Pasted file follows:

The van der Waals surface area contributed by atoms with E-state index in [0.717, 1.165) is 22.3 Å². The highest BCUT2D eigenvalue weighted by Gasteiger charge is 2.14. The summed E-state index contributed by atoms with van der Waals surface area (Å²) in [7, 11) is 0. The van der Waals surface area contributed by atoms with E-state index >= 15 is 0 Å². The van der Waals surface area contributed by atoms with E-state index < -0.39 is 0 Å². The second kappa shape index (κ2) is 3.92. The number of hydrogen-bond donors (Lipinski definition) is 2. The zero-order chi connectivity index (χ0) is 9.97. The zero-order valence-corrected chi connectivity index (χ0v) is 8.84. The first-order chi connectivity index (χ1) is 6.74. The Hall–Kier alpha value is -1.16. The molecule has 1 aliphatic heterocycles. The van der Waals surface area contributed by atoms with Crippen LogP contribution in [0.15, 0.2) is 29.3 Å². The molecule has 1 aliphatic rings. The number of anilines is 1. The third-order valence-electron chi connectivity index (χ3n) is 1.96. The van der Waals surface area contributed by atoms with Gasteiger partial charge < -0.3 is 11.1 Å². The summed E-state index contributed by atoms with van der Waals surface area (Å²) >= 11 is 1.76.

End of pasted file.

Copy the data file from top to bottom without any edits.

The van der Waals surface area contributed by atoms with E-state index in [0.717, 1.165) is 22.3 Å². The highest BCUT2D eigenvalue weighted by Gasteiger charge is 2.14. The summed E-state index contributed by atoms with van der Waals surface area (Å²) in [7, 11) is 0. The van der Waals surface area contributed by atoms with E-state index >= 15 is 0 Å². The van der Waals surface area contributed by atoms with E-state index < -0.39 is 0 Å². The second kappa shape index (κ2) is 3.92. The number of hydrogen-bond donors (Lipinski definition) is 2. The zero-order chi connectivity index (χ0) is 9.97. The zero-order valence-corrected chi connectivity index (χ0v) is 8.84. The first-order chi connectivity index (χ1) is 6.74. The Hall–Kier alpha value is -1.16. The molecule has 1 aliphatic heterocycles. The van der Waals surface area contributed by atoms with Crippen LogP contribution in [0.15, 0.2) is 29.3 Å². The molecule has 1 aliphatic rings. The number of anilines is 1. The third-order valence-electron chi connectivity index (χ3n) is 1.96. The van der Waals surface area contributed by atoms with Gasteiger partial charge < -0.3 is 11.1 Å². The summed E-state index contributed by atoms with van der Waals surface area (Å²) >= 11 is 1.76.